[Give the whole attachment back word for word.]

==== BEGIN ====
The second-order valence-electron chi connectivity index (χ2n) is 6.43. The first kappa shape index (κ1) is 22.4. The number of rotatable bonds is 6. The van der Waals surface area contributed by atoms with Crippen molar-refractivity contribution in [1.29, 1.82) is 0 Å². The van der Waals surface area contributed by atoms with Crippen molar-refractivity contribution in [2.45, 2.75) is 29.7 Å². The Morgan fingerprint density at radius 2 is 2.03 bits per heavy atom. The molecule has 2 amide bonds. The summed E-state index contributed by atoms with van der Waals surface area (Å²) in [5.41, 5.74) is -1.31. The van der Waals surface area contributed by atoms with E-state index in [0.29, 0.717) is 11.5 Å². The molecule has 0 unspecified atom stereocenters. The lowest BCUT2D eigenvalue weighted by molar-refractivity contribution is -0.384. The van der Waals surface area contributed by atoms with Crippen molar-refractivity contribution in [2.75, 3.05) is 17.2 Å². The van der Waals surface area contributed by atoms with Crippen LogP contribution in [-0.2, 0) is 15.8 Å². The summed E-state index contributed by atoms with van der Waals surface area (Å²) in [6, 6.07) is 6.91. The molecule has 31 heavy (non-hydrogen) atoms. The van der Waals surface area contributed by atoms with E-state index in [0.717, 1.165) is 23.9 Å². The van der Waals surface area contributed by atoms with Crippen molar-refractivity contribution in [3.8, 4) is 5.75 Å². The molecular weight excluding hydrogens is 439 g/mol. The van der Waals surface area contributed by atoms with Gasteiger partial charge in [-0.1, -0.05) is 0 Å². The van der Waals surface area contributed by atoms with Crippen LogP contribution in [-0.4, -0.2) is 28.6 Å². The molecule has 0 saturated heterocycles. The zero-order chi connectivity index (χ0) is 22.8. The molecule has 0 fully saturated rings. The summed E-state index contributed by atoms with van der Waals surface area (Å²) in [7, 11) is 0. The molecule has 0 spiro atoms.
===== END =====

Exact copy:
The second-order valence-electron chi connectivity index (χ2n) is 6.43. The first kappa shape index (κ1) is 22.4. The number of rotatable bonds is 6. The van der Waals surface area contributed by atoms with Crippen molar-refractivity contribution in [1.29, 1.82) is 0 Å². The van der Waals surface area contributed by atoms with Crippen molar-refractivity contribution in [2.45, 2.75) is 29.7 Å². The Morgan fingerprint density at radius 2 is 2.03 bits per heavy atom. The molecule has 2 amide bonds. The summed E-state index contributed by atoms with van der Waals surface area (Å²) in [5.41, 5.74) is -1.31. The van der Waals surface area contributed by atoms with E-state index in [0.29, 0.717) is 11.5 Å². The molecule has 0 unspecified atom stereocenters. The lowest BCUT2D eigenvalue weighted by molar-refractivity contribution is -0.384. The van der Waals surface area contributed by atoms with Crippen molar-refractivity contribution in [2.75, 3.05) is 17.2 Å². The van der Waals surface area contributed by atoms with Crippen LogP contribution in [-0.2, 0) is 15.8 Å². The summed E-state index contributed by atoms with van der Waals surface area (Å²) in [6, 6.07) is 6.91. The molecule has 31 heavy (non-hydrogen) atoms. The van der Waals surface area contributed by atoms with E-state index in [0.717, 1.165) is 23.9 Å². The van der Waals surface area contributed by atoms with Crippen molar-refractivity contribution in [3.8, 4) is 5.75 Å². The molecular weight excluding hydrogens is 439 g/mol. The van der Waals surface area contributed by atoms with Gasteiger partial charge in [-0.1, -0.05) is 0 Å². The van der Waals surface area contributed by atoms with Crippen LogP contribution in [-0.4, -0.2) is 28.6 Å². The molecule has 0 saturated heterocycles. The zero-order chi connectivity index (χ0) is 22.8. The molecule has 0 fully saturated rings. The summed E-state index contributed by atoms with van der Waals surface area (Å²) in [7, 11) is 0. The molecule has 0 spiro atoms.